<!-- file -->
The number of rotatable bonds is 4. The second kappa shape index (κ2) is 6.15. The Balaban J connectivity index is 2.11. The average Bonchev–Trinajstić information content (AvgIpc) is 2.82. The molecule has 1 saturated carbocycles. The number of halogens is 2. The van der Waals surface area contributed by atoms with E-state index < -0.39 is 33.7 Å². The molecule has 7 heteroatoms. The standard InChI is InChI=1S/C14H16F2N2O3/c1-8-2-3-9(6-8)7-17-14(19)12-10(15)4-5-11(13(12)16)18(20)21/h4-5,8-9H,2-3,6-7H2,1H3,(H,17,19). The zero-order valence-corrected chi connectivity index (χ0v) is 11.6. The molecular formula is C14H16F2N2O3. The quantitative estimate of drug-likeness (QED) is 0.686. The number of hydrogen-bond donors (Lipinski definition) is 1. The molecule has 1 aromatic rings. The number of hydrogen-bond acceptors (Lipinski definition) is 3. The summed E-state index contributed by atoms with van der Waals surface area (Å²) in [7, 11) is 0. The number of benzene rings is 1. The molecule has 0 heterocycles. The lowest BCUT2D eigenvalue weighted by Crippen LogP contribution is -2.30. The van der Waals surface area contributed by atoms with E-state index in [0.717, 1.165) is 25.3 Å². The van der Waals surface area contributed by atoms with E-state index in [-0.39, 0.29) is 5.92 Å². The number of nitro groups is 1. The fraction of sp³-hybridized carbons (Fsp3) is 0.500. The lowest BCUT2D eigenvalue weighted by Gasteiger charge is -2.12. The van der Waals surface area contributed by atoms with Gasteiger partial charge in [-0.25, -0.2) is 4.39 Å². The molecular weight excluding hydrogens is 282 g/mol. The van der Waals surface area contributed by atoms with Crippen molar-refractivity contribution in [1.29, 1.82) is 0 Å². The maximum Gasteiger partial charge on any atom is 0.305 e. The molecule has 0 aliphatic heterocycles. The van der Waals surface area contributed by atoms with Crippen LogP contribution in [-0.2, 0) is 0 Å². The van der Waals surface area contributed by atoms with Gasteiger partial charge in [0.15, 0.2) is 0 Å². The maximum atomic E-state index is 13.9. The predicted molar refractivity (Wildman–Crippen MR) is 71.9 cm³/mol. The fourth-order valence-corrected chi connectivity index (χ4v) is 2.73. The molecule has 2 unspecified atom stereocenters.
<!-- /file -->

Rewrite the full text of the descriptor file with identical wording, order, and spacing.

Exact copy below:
The number of rotatable bonds is 4. The second kappa shape index (κ2) is 6.15. The Balaban J connectivity index is 2.11. The average Bonchev–Trinajstić information content (AvgIpc) is 2.82. The molecule has 1 saturated carbocycles. The number of halogens is 2. The van der Waals surface area contributed by atoms with E-state index < -0.39 is 33.7 Å². The molecule has 7 heteroatoms. The standard InChI is InChI=1S/C14H16F2N2O3/c1-8-2-3-9(6-8)7-17-14(19)12-10(15)4-5-11(13(12)16)18(20)21/h4-5,8-9H,2-3,6-7H2,1H3,(H,17,19). The zero-order valence-corrected chi connectivity index (χ0v) is 11.6. The molecular formula is C14H16F2N2O3. The quantitative estimate of drug-likeness (QED) is 0.686. The number of hydrogen-bond donors (Lipinski definition) is 1. The molecule has 1 aromatic rings. The number of hydrogen-bond acceptors (Lipinski definition) is 3. The summed E-state index contributed by atoms with van der Waals surface area (Å²) in [7, 11) is 0. The number of benzene rings is 1. The molecule has 0 heterocycles. The lowest BCUT2D eigenvalue weighted by Crippen LogP contribution is -2.30. The van der Waals surface area contributed by atoms with E-state index in [0.717, 1.165) is 25.3 Å². The van der Waals surface area contributed by atoms with E-state index in [-0.39, 0.29) is 5.92 Å². The number of nitro groups is 1. The fraction of sp³-hybridized carbons (Fsp3) is 0.500. The lowest BCUT2D eigenvalue weighted by Gasteiger charge is -2.12. The van der Waals surface area contributed by atoms with Gasteiger partial charge in [-0.25, -0.2) is 4.39 Å². The molecular weight excluding hydrogens is 282 g/mol. The van der Waals surface area contributed by atoms with Crippen molar-refractivity contribution in [1.29, 1.82) is 0 Å². The maximum Gasteiger partial charge on any atom is 0.305 e. The molecule has 0 aliphatic heterocycles. The van der Waals surface area contributed by atoms with Crippen LogP contribution in [-0.2, 0) is 0 Å². The van der Waals surface area contributed by atoms with Gasteiger partial charge in [0.15, 0.2) is 0 Å². The maximum atomic E-state index is 13.9. The predicted molar refractivity (Wildman–Crippen MR) is 71.9 cm³/mol. The fourth-order valence-corrected chi connectivity index (χ4v) is 2.73. The molecule has 2 unspecified atom stereocenters.